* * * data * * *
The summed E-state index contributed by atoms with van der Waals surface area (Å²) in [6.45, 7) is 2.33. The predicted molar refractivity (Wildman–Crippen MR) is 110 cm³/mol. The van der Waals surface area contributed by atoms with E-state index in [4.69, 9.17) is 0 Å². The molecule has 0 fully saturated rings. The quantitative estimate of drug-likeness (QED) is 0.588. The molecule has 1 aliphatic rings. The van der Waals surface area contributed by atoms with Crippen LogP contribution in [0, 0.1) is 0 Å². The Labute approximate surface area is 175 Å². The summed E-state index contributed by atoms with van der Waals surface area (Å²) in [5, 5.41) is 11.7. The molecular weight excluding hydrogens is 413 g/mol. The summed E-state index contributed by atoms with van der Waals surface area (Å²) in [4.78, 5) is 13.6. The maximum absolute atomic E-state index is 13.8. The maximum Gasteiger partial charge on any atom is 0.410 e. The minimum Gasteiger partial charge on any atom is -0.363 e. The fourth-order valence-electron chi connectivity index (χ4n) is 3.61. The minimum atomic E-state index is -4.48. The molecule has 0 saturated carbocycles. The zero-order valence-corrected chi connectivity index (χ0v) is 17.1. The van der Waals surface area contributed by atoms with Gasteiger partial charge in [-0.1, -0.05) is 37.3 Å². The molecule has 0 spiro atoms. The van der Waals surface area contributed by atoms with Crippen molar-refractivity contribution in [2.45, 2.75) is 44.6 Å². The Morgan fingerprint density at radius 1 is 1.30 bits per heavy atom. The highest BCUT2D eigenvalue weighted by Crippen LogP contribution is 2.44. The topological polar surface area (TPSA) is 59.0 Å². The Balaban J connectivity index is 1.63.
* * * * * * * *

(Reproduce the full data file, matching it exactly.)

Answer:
The summed E-state index contributed by atoms with van der Waals surface area (Å²) in [6.45, 7) is 2.33. The predicted molar refractivity (Wildman–Crippen MR) is 110 cm³/mol. The van der Waals surface area contributed by atoms with E-state index in [4.69, 9.17) is 0 Å². The molecule has 0 fully saturated rings. The quantitative estimate of drug-likeness (QED) is 0.588. The molecule has 1 aliphatic rings. The van der Waals surface area contributed by atoms with Crippen LogP contribution in [0, 0.1) is 0 Å². The Labute approximate surface area is 175 Å². The summed E-state index contributed by atoms with van der Waals surface area (Å²) in [5, 5.41) is 11.7. The molecular weight excluding hydrogens is 413 g/mol. The summed E-state index contributed by atoms with van der Waals surface area (Å²) in [4.78, 5) is 13.6. The maximum absolute atomic E-state index is 13.8. The maximum Gasteiger partial charge on any atom is 0.410 e. The minimum Gasteiger partial charge on any atom is -0.363 e. The fourth-order valence-electron chi connectivity index (χ4n) is 3.61. The minimum atomic E-state index is -4.48. The molecule has 0 saturated carbocycles. The zero-order valence-corrected chi connectivity index (χ0v) is 17.1. The van der Waals surface area contributed by atoms with Gasteiger partial charge in [-0.1, -0.05) is 37.3 Å². The molecule has 0 spiro atoms. The van der Waals surface area contributed by atoms with Crippen molar-refractivity contribution in [2.45, 2.75) is 44.6 Å². The Morgan fingerprint density at radius 1 is 1.30 bits per heavy atom. The highest BCUT2D eigenvalue weighted by Crippen LogP contribution is 2.44. The topological polar surface area (TPSA) is 59.0 Å². The Balaban J connectivity index is 1.63.